Why does this matter? Because when international committees sit down to think out what should theoretically work, without the background of a great deal of (often painful) empirical experience of what does, and does not actually work, the result is at best useless (the League of Nations, the UN) and at worst an obnoxious and impoverishing interference with getting reasonable things done (Sarbanes-Oxley, "net neutrality").
So I'd say there's a good argument to be made for leaving LEO as anarchic as possible. There will be unpleasant surprises, therefore, but I think men only learn from experiences like this. Those nasty surprises are necessary for the formulation of effective and reasonable "rules of the road" in the next century. If we try to put them in place now, we'll regret it.
An analogy can be made to networked computing: had national bodies attempted to set out in 1985 what the "rules of the road" should be on the Internet, it seems very likely the result would have been to stifle and constrict its growth. The Internet became as useful as it did so fast in part because it was pure anarchy -- there were no rules, except what people worked out between themselves on a purely practical basis. Did that lead to unpleasant surprises? You bet, e.g. spam. But now we know, from unpleasant experience, what the things we should regulate and should leave alone are. No theoretical consideration of these things done 20 years ago could possibly be as useful.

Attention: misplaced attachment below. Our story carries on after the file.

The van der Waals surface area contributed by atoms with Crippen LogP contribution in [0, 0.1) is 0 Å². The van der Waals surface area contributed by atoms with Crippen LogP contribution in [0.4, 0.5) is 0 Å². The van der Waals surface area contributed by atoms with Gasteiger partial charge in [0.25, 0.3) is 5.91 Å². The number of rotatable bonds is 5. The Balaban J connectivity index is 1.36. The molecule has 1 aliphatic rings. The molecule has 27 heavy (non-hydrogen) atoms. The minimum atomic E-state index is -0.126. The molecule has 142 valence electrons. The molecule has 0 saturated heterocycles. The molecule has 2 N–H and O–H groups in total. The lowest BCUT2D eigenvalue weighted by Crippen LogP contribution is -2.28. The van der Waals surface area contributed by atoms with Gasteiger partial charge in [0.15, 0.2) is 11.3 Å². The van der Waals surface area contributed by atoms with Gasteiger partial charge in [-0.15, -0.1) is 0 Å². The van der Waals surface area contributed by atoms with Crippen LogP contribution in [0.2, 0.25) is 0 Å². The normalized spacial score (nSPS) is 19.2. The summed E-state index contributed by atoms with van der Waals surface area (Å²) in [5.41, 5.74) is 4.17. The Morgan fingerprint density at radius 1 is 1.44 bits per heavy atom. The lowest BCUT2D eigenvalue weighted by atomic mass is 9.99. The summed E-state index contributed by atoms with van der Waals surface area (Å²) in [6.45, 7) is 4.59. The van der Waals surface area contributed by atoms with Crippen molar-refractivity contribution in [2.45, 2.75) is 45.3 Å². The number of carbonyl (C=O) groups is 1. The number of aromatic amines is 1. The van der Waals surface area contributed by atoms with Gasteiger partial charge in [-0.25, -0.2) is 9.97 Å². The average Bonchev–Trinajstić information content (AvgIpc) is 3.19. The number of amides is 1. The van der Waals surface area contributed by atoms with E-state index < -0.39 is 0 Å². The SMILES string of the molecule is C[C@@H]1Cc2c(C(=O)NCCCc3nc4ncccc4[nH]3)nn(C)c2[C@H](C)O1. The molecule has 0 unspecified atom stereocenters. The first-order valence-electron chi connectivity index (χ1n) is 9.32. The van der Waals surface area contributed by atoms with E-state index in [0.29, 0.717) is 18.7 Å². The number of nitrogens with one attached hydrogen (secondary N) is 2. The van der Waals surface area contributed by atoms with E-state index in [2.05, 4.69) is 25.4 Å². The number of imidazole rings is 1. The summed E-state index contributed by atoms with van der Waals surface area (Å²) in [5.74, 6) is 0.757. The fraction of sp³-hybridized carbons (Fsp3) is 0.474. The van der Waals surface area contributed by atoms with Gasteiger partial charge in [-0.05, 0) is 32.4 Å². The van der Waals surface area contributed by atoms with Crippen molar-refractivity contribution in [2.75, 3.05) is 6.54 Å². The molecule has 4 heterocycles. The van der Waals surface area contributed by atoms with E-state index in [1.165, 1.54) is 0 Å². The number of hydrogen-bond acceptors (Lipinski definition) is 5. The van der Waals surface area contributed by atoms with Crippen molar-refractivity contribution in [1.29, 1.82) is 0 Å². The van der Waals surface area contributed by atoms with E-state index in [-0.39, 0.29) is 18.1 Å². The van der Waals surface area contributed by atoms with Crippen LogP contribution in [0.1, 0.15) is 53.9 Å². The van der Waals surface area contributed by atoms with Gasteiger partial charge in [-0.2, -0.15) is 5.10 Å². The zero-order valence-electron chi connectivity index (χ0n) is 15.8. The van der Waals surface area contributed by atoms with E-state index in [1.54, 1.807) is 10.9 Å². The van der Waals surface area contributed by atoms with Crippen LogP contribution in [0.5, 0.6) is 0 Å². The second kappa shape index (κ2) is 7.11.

And, no, the problem can't be solved by pointing out that agreements and treaties can always be re-negotiated. The problem is that, once in place, and enforced, these things change the facts on the ground, acquire constituencies, and otherwise become increasingly hard to alter. The best (worst?) prior example is, of course, Social Security, the Frankenstein monster that threatens to devour us all unless we heartlessly send gramma and grandpa to the poorhouse. But even in this field, I suggest the massive government intervention in space development post-WWII created hard-to-alter facts on the ground that differentiated space exploration from the early history of aviation exploration -- with deplorable contrasts in what later happened. Early aviation history was like early Internet: chaotic, anarchic, filled with disasters -- and also rapid growth, innovation, and successful adoption. We'd like to get back to that for space exploration.Posted by Carl Pham at January 26, 2007 12:38 PM
Oh, and I didn't comment on Rep. Markey's asinine, if not downright traitorous, comments because he so self-evidently has his head thoroughly up his ass (assuming he really means what he says, and is not merely grandstanding).
A treaty can only be made between equals, and serves no purpose unless it merely states formally a practical agreement that serves every party's interests. I can see no interest whatsoever of the United States that would be served by an ASAT treaty. So screw Ed Markey, or deport his sorry ass to some People's Paradise like Cuba or Venezuela, where he can continue to hold forth on such delusional, theological goals as the greatest good for the greatest number, right up until they come to take him to the re-education camp.
Give me instead representatives who so zealously defend our national interests that we may need to hold 'em in check -- but need never fear being sold out.Posted by Carl Pham at January 26, 2007 12:46 PM
Excellent posts Carl. Post of the Week material IMO.Posted by Mike Puckett at January 26, 2007 05:39 PM